Time to make pri­vate part­ner­ships

The Star Early Edition - - OPINION & ANALYSIS - QUITE FRANKLY

DUR­ING the last few weeks, the is­sue of state-owned en­ter­prises (SOEs) and their chaotic con­di­tion has been thrust into the lime­light. It is clear that some­thing dras­tic needs to be done be­fore many of these SOEs im­plode.

It is heart­en­ing that the rul­ing party has ex­pressed con­cern about how these en­ti­ties are be­ing run.

The only prob­lem is that the ANC has spo­ken about them like any other NGO, in­stead of giv­ing clear di­rec­tion about how dif­fer­ently these en­ti­ties should be man­aged. In other words, what is on the ta­ble is, quite frankly, the same set of con­cepts, ideas and so on that have re­sulted in the bla­tant fail­ure of the paras­tatals.

The dis­so­lu­tion of the board of Prasa last week, the in­sta­bil­ity at the Cen­tral En­ergy Fund, the bailout of SAA and on­go­ing chaos at Eskom each of­fer an ex­em­plar of the prob­lems in the SOE land­scape.

In the mid­dle of this, how­ever, the pay­ment of div­i­dends to the gov­ern­ment by Telkom might just give a hint of what needs to be done to take SOEs out of their cur­rent mo­rass.

Poor gov­er­nance: It is clear that the very se­ri­ous blur­ring of lines among the gov­ern­ing boards, the ex­ec­u­tive and the po­lit­i­cal author­ity is at the heart of the chaos fac­ing most of the SOEs. Let’s keep this sim­ple.

If the share­holder im­poses a CEO on the board (as in the case of Prasa), from day one it causes ten­sion be­tween the CEO and that board, as the CEO sees him­self above that board – and us­ing a di­rect line to the min­is­ter can at­tempt to un­der­mine it.

The share­holder must learn to ap­point a board in which it has con­fi­dence, a board ca­pa­ble of ap­point­ing a chief ex­ec­u­tive of its own choice. Of course, at the heart of this cul­ture is the badly-im­ple­mented cadre de­ploy­ment sys­tem.

There is lit­tle point in ap­point­ing boards of peo­ple who use their ap­point­ments not as a chance to serve but as em­ploy­ment and thiev­ing op­por­tu­ni­ties, nor should a CEO be ap­pointed with­out in­volv­ing the board of di­rec­tors.

It is clear, there­fore, that the man­ner of ap­point­ing these boards must change; and sec­ondly, boards must be left alone to do their work and not have to deal with mi­cro-man­age­ment by the share­holder.

To hear the min­is­ter of fi­nance de­lib­er­at­ing on the organogram of SAA and how flat the struc­ture must be is ex­actly part of the prob­lem: over-in­volve­ment in the de­tail that has noth­ing to do with share­hold­ers.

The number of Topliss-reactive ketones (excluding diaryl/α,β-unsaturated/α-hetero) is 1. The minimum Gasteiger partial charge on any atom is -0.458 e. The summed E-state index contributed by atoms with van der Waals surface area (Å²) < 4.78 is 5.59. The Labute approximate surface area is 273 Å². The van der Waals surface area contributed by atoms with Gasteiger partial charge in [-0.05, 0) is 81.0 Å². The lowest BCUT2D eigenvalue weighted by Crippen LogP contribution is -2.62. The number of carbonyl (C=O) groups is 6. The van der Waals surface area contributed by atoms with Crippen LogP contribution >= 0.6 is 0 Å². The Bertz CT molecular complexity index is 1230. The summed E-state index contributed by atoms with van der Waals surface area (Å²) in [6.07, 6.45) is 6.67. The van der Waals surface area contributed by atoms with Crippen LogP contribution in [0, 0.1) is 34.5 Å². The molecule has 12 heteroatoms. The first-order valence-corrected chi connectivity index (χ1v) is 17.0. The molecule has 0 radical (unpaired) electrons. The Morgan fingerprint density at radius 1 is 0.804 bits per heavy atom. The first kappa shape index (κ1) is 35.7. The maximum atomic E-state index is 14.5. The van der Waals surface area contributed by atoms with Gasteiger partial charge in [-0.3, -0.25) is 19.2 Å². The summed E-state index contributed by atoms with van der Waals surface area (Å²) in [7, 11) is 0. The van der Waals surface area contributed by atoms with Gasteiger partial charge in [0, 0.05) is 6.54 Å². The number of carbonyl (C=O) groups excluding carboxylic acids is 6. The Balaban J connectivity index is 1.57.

The re­sult of the cur­rent gov­er­nance set-up in these SOEs is what is mak­ing Prasa a gov­er­nance joke and Eskom a cir­cus. In­vestors and rat­ings agen­cies have not found this funny at all and the con­se­quences are al­ready upon us.

Eq­uity part­ner­ships: The bailout of SOEs is un­ac­cept­able. SAA is a case in point. The ques­tion is: What is new that will now be done to avoid the next bailout?

Chang­ing the board and CEO, if the fun­da­men­tal struc­ture of the busi­ness re­mains the same, is a recipe for re­cur­ring fail­ure.

The Min­istry of Fi­nance is re­luc­tant to pur­sue the ob­vi­ous route of pri­vate-pub­lic part­ner­ships (PPPs) that would see the in­tro­duc­tion of pri­vate sec­tor eq­uity part­ners.

Well then, the ANC has to in­ter­vene with a clear pol­icy di­rec­tive. For such part­ner­ships would in­tro­duce a new cul­ture of de­ci­sion-mak­ing to sort out the gov­er­nance chaos; there would be a share­holder with whom it would have to share both the bur­den of cap­i­tal­is­ing the en­tity as well as the de­ci­sion-mak­ing.

In other words, the gov­ern­ment would no longer be al­lowed to be uni­lat­eral in its pol­icy di­rec­tives to SOEs. This would cre­ate the pol­icy cer­tainty that comes with in­vestors know­ing that pol­icy won’t change overnight sim­ply be­cause the politi­cian in charge of that SOE has changed.

To amend pol­icy, the gov­ern­ment would be forced to take the other share­holder with it and per­suade it on any change of strat­egy.

Sim­i­larly, when the SOE is in trou­ble, it will not just look to one share­holder to bail it out. In the case of SAA, a part­ner­ship with an in­ter­na­tional car­rier was mooted long ago but sab­o­taged by its chair­per­son, who is thank­fully now leav­ing the air­line at the end of this month.

A good and knowl­edge­able eq­uity part­ner will also bring in­ter­na­tional ex­per­tise to bear on the turn­around plans of SAA.

The pre­vi­ous min­is­ter of fi­nance an­nounced to the na­tion more than a year ago that this eq­uity route would be taken; typ­i­cally, months later there seems to be no po­lit­i­cal will to fol­low through on this and in­stead, the gov­ern­ment is fid­dling while Rome burns by bail­ing the en­tity out again and hop­ing for the prover­bial turn­around.

Les­sons from Telkom: The story of Telkom is a good ex­am­ple of how a PPP model can de­liver the much-needed re­sults.

Here is a paras­tatal that has ceased to be a bur­den to the state. It is co-owned with pri­vate share­hold­ers and has seen lit­tle or no gov­ern­ment in­ter­fer­ence in the last few years, re­sult­ing in it giv­ing bil­lions back as div­i­dends.

Iron­i­cally, that money is be­ing sent straight back into the SA black hole. This is the les­son that the gov­ern­ment must learn. I have not heard any min­is­ter pro­nounc­ing on what kind of toi­let pa­per must be used in Telkom bath­rooms. This is a good thing that must be repli­cated across all SOEs.

The gov­ern­ment must ob­vi­ously re­tain ma­jor­ity shares on be­half of the peo­ple as a whole, but a 100% share­hold­ing in SOEs is noth­ing but van­ity and a de­sire for over­ween­ing power that has cost the fis­cus bil­lions. It must, quite frankly, stop.

SOE POWER GEN­ER­A­TOR: Eskom’s Ken­dal coal-fired power sta­tion in Del­mas.

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